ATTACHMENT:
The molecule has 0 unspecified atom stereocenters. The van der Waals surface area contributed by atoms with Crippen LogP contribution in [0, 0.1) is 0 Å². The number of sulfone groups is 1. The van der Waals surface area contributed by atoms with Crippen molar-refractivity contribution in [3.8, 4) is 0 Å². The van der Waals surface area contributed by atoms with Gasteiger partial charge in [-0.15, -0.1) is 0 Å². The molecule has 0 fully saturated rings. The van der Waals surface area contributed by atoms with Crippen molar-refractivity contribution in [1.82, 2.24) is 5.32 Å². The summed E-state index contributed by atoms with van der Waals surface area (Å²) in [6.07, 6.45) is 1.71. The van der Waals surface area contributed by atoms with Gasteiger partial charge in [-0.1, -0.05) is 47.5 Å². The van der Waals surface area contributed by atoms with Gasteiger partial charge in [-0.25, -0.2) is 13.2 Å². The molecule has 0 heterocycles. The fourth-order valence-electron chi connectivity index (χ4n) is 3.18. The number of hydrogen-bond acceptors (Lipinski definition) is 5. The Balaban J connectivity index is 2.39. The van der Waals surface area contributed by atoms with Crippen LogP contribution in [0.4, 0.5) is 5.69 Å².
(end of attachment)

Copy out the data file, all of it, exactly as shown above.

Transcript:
The molecule has 0 unspecified atom stereocenters. The van der Waals surface area contributed by atoms with Crippen LogP contribution in [0, 0.1) is 0 Å². The number of sulfone groups is 1. The van der Waals surface area contributed by atoms with Crippen molar-refractivity contribution in [3.8, 4) is 0 Å². The van der Waals surface area contributed by atoms with Gasteiger partial charge in [-0.15, -0.1) is 0 Å². The molecule has 0 fully saturated rings. The van der Waals surface area contributed by atoms with Crippen molar-refractivity contribution in [1.82, 2.24) is 5.32 Å². The summed E-state index contributed by atoms with van der Waals surface area (Å²) in [6.07, 6.45) is 1.71. The van der Waals surface area contributed by atoms with Gasteiger partial charge in [-0.1, -0.05) is 47.5 Å². The van der Waals surface area contributed by atoms with Gasteiger partial charge in [-0.25, -0.2) is 13.2 Å². The molecule has 0 heterocycles. The fourth-order valence-electron chi connectivity index (χ4n) is 3.18. The number of hydrogen-bond acceptors (Lipinski definition) is 5. The Balaban J connectivity index is 2.39. The van der Waals surface area contributed by atoms with Crippen LogP contribution in [0.4, 0.5) is 5.69 Å².